I love theatre, period. I don't just go to it because I have to. When I'm on vacation, I always check to see what's playing in any country around the world. And if you love something, you want to enjoy it in a variety of ways.
4. Given your outspoken criticism of Matthew Jocelyn and CanadianStage, how would you feel if he came to review your show?
Well that wouldn't make any sense, would it? He's not a critic and never has been. I ran many of the major theatres in this country and directed hundreds of shows before becoming a critic. I'm qualified to do both. Your question also raises the idea of reviewing as "payback". Anyone who uses reviews to take revenge on someone or something is in the wrong profession.
5. Given the breadth of Canadian theatre you see, what you do feel is missing in the national theatre landscape? By the same token, what do you feel Canadian theatre does really well?
I think this country is filled with tremendous actors and designers. We have lots of good playwrights as well. I know it sounds self-serving, but I think we are short of good directors. And if you talk to the people who run our theatres always looking for good people to hire, or to the actors who have to deal with a lot of the people who call themselves directors, you'd find that they agree.
6. Any more directorial work in the near future? Any projects you're excited about, and at liberty to discuss?
I return to Barrie in just a month to do a new adaptation (for four people!) of Great Expectations, that I've prepared. Next year I also hope to be directing a show with the graduating class at Sheridan, but I can't reveal it yet. And I'm also talking to the people at Hart House where I had an awesome time directing their record-breaking production of JERRY SPRINGER, THE OPERA a few years ago about returning to shake things up again.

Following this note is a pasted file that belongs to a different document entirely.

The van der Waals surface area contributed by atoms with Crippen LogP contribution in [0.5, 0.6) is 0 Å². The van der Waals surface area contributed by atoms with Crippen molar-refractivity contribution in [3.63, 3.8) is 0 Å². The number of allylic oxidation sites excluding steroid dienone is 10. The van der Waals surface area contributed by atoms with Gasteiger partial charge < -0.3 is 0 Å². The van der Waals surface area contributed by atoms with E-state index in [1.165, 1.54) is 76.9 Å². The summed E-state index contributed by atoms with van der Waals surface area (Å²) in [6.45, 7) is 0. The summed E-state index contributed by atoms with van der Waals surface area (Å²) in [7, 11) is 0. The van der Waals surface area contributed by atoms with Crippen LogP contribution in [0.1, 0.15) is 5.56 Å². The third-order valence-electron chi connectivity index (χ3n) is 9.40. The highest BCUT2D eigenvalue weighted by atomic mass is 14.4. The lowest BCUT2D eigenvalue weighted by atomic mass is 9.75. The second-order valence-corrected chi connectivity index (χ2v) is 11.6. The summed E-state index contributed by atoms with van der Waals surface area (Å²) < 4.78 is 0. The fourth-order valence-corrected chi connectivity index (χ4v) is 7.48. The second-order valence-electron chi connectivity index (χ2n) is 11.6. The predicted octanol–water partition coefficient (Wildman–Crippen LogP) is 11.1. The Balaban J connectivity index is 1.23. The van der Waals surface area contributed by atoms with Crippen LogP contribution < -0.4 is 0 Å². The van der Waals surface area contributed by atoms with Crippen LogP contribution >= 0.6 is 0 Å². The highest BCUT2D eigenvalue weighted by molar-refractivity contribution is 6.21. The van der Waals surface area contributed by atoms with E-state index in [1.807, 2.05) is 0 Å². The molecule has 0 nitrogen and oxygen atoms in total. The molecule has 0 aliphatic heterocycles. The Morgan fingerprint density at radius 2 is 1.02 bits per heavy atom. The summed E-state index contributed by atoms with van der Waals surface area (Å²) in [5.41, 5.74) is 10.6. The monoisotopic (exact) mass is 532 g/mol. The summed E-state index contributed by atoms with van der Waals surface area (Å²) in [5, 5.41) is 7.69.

It's never dull!
DANI GIRL is on now until March 4 at the Theatre Passe Muraille's Backspace (16 Ryerson Ave).
For tickets click here or call 416-504-7529.
Ladies, James Gangl is looking for a girlfriend (sorry gents, this guy likes the V), and it's this search that is the crux of his remounted Fringe hit, SEX, RELIGION & OTHER HANG-UPS.
The show is hilarious. Really funny. Once you get through Gangl's slighly awkward intro and get into the actual play, he lights up the stage and you really root for him.
Interesting side note: I found the show funny... but my boyfriend, raised Irish Catholic , found the show hysterical. I'm a Prodestant who doesn't know (or care) about the patron Saint of anything, but my BF does. My BF also knows what it's like to feel Catholic guilt for sexual encounters, to be a horny 20 year-old dude who can't get laid (sorry BF!), and to make awkward attempts at girl-love only to have them fail epicly.
This is a show for everyone (above the age of 18), but really for boys raised Catholic, or in any relgion where God is to be feared (ie. every religion available).
However, since the show seems to be one giant vessel to promote Gangl's professional AND personal life (he repeatedly asks the audience to recommend the show to their single friends), would I recommend him to date one of my single friends?
Gangl is funny. Very funny, which is definitely attractive. He's quick to think on his feet, not afraid to laugh at himself, makes intelligent jokes (fart jokes can only go so far with most chicks. Or at least with this chick.). He's cute, clearly driven since he wrote and stars in the play himself, and seems to have a great relationship with his Mom (He "loves the hell out of her").